Ischemic mitral regurgitation (MR) affects 1.2 to 2.1 million patients in the United States, with more than 400,000 patients having moderate-to-severe MR. [1
] Chronic ischemic MR of 2+ severity discovered at cardiac catheterization for symptomatic coronary artery disease has a 1-year mortality of approximately 17% [2
] and the one-year mortality for 3+ and 4+ ischemic MR is approximately 40%. [2
Ischemic MR is usually managed with mitral annuloplastyalone. [3
] However, the need for surgical therapy and the type of surgical therapy remains unclear. For instance, the type of annuloplasty(flexible vs. rigid, complete vs. incomplete) is controversial [3
] and the role of surgical remodeling with devices including the Acorn CorCap [5
] and Coapsys [6
] is unclear.
Finite element (FE) modeling of the heart and heart valves is becoming more and more common. For instance, there have been numerous FE modeling studies of the aortic valve, either as a bioprosthesis or as native tissue. In contrast, the mitral valve is structurally more complex and includes the contracting left ventricular (LV) wall as a structural element. As a consequence, most FE models of the mitral valve assume that the papillary muscles are fixed in space. Examples include the work of Kunzelman et al [7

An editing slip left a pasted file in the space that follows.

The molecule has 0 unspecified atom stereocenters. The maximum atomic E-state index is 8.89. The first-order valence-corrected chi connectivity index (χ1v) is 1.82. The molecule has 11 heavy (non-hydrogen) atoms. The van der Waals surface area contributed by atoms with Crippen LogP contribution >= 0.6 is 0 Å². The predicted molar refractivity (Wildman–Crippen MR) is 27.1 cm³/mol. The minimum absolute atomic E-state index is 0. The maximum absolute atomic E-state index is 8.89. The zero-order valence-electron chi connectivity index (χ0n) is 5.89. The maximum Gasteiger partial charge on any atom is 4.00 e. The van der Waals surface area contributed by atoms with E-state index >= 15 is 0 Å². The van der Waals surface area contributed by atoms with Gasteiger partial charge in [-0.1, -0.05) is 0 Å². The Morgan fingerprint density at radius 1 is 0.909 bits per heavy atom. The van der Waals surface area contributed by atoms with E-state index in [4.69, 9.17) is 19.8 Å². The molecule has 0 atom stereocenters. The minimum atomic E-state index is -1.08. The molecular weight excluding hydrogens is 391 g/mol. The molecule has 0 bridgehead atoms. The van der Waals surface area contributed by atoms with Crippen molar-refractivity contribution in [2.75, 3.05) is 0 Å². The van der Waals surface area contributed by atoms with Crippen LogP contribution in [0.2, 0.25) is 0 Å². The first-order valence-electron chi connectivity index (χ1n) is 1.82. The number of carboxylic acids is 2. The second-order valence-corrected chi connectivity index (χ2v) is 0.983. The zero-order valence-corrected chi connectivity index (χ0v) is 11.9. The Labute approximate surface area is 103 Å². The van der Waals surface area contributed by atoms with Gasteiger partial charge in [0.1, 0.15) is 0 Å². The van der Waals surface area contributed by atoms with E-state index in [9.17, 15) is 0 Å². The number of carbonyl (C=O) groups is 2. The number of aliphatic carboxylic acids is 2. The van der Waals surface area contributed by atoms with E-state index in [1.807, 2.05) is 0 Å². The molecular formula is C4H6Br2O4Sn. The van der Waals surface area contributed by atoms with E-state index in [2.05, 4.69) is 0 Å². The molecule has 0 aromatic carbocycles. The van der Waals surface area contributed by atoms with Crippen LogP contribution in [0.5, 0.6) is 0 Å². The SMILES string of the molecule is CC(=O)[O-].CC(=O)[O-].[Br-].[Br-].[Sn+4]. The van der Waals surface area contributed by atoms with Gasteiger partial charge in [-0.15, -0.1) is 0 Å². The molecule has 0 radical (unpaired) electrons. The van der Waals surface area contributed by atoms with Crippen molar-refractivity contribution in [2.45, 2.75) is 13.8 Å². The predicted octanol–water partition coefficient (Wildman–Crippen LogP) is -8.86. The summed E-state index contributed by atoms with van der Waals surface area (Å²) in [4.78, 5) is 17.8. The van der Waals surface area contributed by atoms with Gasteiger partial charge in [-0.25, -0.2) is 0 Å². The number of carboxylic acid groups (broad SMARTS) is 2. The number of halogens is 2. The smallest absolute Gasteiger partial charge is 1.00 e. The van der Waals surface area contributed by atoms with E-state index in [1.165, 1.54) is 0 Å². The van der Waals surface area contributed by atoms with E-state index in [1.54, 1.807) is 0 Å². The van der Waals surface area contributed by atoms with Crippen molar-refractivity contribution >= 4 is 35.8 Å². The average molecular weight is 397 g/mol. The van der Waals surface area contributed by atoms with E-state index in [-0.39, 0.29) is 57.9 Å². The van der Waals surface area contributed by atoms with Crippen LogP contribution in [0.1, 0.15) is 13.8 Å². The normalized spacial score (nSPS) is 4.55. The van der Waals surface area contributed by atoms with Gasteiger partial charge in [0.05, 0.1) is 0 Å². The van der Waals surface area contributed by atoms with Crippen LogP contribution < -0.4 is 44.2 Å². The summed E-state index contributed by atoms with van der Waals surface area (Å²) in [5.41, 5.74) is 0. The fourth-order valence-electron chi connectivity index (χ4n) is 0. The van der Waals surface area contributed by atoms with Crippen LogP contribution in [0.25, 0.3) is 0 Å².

], who generated the first FE model of an isolated mitral valve. Finite element models of the isolated mitral valve have now been used to determine the effect of artificial chordae on valve deformation [9
], the effects of leaflet and annular curvature on leaflet stress [10
], and the effects of innovative annuloplasty ring shape. [11
] More recently, modeling of the mitral leaflets has become more realistic [13
] and fluid structure interaction (FSI) has been added. [14
On the other hand, FE models of the LV that incorporate myocardial contractility have been described and used to determine the effect of myocardial infarction on structure and function. [15
] Additionally, the efficacy of various surgical procedures has been simulated with the FE method. [18
] Most recently, a method for determining myocardial material properties non-invasively was developed using FE modeling and optimization [20
]. To date, however, FE models of the LV have not included the mitral valve.
In the current study, we expand our previous FE models of the LV [20
] to incorporate the leaflets and chordae of the mitral valve. The model is based on MRI data from a sheep that has developed moderate ischemic MR after postero-basal myocardial infarction. [21
] We demonstrate the utility and power of the method by using the FE model to test the hypothesis that a reduction in infarct stiffness will increase dyskenesis of the posterior LV wall, increase the displacement of the posterior papillary muscle and thereby increase ischemic mitral regurgitation.